Community-powered policies should be at the top of Westminster’s to do list

A generic election picture. Image: Getty.

Over the past five decades, political and economic power has become increasingly concentrated in the UK’s capital. Communities feel ignored or alienated by a politics that feels distant and unrepresentative of their daily experiences.

Since the EU referendum result it has become something of a cliché to talk about how to respond to the sense of powerlessness felt by too many people. The foundations of our economy have been shifted by Brexit, technology and deindustrialisation – and these have shone a light on a growing divergence in views and values across geographies and generations. They are both a symptom and cause of the breakdown of the ties that traditionally brought people together.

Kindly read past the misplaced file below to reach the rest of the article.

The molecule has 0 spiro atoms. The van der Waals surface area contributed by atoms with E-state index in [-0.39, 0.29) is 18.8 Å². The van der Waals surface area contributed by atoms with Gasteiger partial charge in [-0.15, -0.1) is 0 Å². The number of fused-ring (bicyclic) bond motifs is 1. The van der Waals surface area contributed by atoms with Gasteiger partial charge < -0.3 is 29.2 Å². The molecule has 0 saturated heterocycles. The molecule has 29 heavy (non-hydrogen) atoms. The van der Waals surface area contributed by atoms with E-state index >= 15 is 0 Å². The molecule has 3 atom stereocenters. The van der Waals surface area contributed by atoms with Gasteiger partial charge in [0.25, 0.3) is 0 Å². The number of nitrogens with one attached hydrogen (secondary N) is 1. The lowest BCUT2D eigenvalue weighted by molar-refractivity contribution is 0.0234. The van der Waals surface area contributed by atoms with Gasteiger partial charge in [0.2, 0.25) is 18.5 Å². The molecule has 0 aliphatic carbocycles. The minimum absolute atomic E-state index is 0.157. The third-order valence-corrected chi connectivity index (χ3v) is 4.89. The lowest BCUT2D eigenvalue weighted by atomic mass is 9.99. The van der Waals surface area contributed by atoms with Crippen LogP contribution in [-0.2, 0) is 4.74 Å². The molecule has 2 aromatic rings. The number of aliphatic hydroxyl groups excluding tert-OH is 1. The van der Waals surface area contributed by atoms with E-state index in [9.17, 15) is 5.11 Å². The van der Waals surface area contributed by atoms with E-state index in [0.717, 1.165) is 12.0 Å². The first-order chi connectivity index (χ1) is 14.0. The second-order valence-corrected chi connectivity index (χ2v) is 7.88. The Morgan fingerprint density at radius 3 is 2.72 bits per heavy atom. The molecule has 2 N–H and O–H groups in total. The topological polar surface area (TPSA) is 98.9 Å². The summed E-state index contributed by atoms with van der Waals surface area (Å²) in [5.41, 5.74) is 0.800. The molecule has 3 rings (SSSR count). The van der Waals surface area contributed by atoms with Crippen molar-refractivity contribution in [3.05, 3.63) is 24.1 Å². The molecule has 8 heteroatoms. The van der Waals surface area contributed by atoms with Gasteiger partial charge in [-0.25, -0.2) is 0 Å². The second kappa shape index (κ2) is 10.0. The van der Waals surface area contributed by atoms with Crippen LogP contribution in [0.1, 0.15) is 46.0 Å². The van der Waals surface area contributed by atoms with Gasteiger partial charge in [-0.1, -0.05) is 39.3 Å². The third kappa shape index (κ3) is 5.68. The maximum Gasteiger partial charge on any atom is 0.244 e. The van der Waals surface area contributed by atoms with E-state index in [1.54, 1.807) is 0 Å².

As the country goes through seismic changes in its outlook, politics and economy, it is clear that a new way of doing politics is needed. Empowering people to take control over the things that affect their daily lives cannot be done from the top down.

Last week, the Co-operative Party launched our policy platform for the General Election – the ideas and priorities we hope to see at the top of the next Parliament’s to do list. We have been the voice for co-operative values and principles in the places where decisions are made and laws are made. As co-operators, we believe that the principles that lie behind successful co‑operatives – democratic control by customers and workers, and a fair share of the wealth we create together – ought to extend to the wider economy and our society. As Labour’s sister party, we campaign for a government that puts these shared values into practice.